Scanning Slides with a Slide Scanner
Slides used to be one of the most popular ways of showing off holiday snaps or other photographs of a wider appeal. With most people heading into the digital age though, many have tried to scan their old slides onto computers, a process which can often be disappointing without having first read some tips on scanning slides.
Let There Be Light
If a TMA is part of the scanner's specifications then the actual process of scanning transparencies is not over-complicated. The first step is to ensure that the scanner's glass is clean to prevent any distortions or disruptions to the quality of the final image. A lint-free cloth sprayed with a mild variety of glass cleaner is usually best for this job.
Choose Your Resolution
The resolution at which the images are being scanned is another factor to consider. If images are to be expanded or blown up in any way then details can be lost if images are not scanned at a high enough resolution.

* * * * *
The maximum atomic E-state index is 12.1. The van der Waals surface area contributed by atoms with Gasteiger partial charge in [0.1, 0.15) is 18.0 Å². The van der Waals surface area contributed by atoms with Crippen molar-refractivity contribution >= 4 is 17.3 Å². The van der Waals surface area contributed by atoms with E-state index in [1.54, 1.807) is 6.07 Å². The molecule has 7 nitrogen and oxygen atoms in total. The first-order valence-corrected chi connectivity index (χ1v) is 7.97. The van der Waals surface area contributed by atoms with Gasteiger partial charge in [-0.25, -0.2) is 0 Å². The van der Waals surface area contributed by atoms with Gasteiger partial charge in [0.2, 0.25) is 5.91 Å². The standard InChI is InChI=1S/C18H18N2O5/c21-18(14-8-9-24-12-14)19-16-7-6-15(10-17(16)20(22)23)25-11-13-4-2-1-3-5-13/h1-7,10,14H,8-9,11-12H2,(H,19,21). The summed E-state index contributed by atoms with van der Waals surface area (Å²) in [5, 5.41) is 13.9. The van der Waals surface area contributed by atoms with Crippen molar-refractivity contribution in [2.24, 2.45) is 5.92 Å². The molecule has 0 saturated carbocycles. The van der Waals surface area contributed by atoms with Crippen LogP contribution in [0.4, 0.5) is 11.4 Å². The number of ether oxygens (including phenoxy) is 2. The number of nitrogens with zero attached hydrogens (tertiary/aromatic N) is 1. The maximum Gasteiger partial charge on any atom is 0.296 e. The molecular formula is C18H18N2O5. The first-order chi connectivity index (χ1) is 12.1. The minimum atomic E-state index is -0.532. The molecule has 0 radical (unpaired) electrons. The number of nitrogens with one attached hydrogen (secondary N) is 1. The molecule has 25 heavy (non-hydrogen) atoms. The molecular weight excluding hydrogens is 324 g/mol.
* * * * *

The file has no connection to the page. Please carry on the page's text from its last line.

In fact, scanning slides, negatives or film will likely be the only time you need to use the maximum resolution of a film scanner. If you think of resolution as an enlargement value then you can understand that a small object will require more enlargement and therefore more resolution.
The scanning of an old image can present the chance to restore it to former glories, with photo software allowing for colors to be reinvigorated and images sharpened. This is a good idea if the images are going to be presented in public or beyond the immediate circle of friends and family, or if images have spent a lengthy period of time in storage conditions which have been less than perfect.
Hopefully these tips will help you get started with your own slide scanning. Using a slide and negative scanner isn't easy if you are new to the process, but a little effort will get the job done and bring you some peace of mind that all of your memories are better preserved.